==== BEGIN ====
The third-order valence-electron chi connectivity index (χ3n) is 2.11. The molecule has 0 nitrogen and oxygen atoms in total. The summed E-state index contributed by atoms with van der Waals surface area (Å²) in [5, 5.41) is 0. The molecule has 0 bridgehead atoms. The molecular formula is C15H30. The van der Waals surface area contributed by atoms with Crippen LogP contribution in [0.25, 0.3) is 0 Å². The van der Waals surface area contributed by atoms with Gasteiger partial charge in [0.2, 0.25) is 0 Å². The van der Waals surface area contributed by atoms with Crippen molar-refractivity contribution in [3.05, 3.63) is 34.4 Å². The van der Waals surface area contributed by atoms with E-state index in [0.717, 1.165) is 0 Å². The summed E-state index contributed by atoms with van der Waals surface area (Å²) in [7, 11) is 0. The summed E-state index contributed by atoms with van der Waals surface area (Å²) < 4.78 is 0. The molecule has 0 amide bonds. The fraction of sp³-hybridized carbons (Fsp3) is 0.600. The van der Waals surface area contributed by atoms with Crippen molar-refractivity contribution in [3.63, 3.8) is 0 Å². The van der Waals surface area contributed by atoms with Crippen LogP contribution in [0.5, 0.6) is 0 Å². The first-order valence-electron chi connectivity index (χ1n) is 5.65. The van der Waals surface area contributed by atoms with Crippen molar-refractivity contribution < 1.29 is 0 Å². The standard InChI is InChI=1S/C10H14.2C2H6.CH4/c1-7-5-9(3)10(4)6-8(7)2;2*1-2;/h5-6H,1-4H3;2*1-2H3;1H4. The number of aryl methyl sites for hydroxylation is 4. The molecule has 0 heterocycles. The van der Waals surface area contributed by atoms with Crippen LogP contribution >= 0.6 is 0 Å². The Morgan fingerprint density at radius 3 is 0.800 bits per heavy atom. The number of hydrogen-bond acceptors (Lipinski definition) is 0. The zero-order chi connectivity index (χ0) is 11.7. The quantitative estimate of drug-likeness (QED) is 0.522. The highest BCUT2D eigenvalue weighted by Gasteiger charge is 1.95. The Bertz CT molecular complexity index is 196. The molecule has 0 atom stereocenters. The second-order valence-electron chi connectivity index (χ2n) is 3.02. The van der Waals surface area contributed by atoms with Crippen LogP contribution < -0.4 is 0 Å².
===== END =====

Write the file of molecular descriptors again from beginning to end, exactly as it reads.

The third-order valence-electron chi connectivity index (χ3n) is 2.11. The molecule has 0 nitrogen and oxygen atoms in total. The summed E-state index contributed by atoms with van der Waals surface area (Å²) in [5, 5.41) is 0. The molecule has 0 bridgehead atoms. The molecular formula is C15H30. The van der Waals surface area contributed by atoms with Crippen LogP contribution in [0.25, 0.3) is 0 Å². The van der Waals surface area contributed by atoms with Gasteiger partial charge in [0.2, 0.25) is 0 Å². The van der Waals surface area contributed by atoms with Crippen molar-refractivity contribution in [3.05, 3.63) is 34.4 Å². The van der Waals surface area contributed by atoms with E-state index in [0.717, 1.165) is 0 Å². The summed E-state index contributed by atoms with van der Waals surface area (Å²) in [7, 11) is 0. The summed E-state index contributed by atoms with van der Waals surface area (Å²) < 4.78 is 0. The molecule has 0 amide bonds. The fraction of sp³-hybridized carbons (Fsp3) is 0.600. The van der Waals surface area contributed by atoms with Crippen molar-refractivity contribution in [3.63, 3.8) is 0 Å². The van der Waals surface area contributed by atoms with Crippen LogP contribution in [0.5, 0.6) is 0 Å². The first-order valence-electron chi connectivity index (χ1n) is 5.65. The van der Waals surface area contributed by atoms with Crippen molar-refractivity contribution < 1.29 is 0 Å². The standard InChI is InChI=1S/C10H14.2C2H6.CH4/c1-7-5-9(3)10(4)6-8(7)2;2*1-2;/h5-6H,1-4H3;2*1-2H3;1H4. The number of aryl methyl sites for hydroxylation is 4. The molecule has 0 heterocycles. The van der Waals surface area contributed by atoms with Crippen LogP contribution >= 0.6 is 0 Å². The Morgan fingerprint density at radius 3 is 0.800 bits per heavy atom. The number of hydrogen-bond acceptors (Lipinski definition) is 0. The zero-order chi connectivity index (χ0) is 11.7. The quantitative estimate of drug-likeness (QED) is 0.522. The highest BCUT2D eigenvalue weighted by Gasteiger charge is 1.95. The Bertz CT molecular complexity index is 196. The molecule has 0 atom stereocenters. The second-order valence-electron chi connectivity index (χ2n) is 3.02. The van der Waals surface area contributed by atoms with Crippen LogP contribution < -0.4 is 0 Å².